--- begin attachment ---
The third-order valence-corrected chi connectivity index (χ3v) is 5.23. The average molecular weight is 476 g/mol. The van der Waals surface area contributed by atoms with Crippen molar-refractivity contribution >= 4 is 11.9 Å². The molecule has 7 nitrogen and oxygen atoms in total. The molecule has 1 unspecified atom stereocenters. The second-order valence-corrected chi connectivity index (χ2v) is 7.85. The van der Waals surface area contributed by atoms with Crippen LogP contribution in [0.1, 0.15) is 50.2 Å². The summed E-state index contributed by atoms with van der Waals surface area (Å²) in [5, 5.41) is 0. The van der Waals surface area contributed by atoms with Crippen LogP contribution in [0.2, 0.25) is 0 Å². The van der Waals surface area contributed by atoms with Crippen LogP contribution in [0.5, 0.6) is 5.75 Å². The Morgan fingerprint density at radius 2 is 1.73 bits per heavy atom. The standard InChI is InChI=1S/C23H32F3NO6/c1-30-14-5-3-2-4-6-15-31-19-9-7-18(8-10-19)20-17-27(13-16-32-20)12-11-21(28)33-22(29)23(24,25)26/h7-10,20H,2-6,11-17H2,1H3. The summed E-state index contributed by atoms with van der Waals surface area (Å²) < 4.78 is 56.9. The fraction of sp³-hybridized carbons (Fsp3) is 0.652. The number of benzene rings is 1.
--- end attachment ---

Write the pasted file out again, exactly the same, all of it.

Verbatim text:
The third-order valence-corrected chi connectivity index (χ3v) is 5.23. The average molecular weight is 476 g/mol. The van der Waals surface area contributed by atoms with Crippen molar-refractivity contribution >= 4 is 11.9 Å². The molecule has 7 nitrogen and oxygen atoms in total. The molecule has 1 unspecified atom stereocenters. The second-order valence-corrected chi connectivity index (χ2v) is 7.85. The van der Waals surface area contributed by atoms with Crippen LogP contribution in [0.1, 0.15) is 50.2 Å². The summed E-state index contributed by atoms with van der Waals surface area (Å²) in [5, 5.41) is 0. The van der Waals surface area contributed by atoms with Crippen LogP contribution in [0.2, 0.25) is 0 Å². The van der Waals surface area contributed by atoms with Crippen LogP contribution in [0.5, 0.6) is 5.75 Å². The Morgan fingerprint density at radius 2 is 1.73 bits per heavy atom. The standard InChI is InChI=1S/C23H32F3NO6/c1-30-14-5-3-2-4-6-15-31-19-9-7-18(8-10-19)20-17-27(13-16-32-20)12-11-21(28)33-22(29)23(24,25)26/h7-10,20H,2-6,11-17H2,1H3. The summed E-state index contributed by atoms with van der Waals surface area (Å²) < 4.78 is 56.9. The fraction of sp³-hybridized carbons (Fsp3) is 0.652. The number of benzene rings is 1.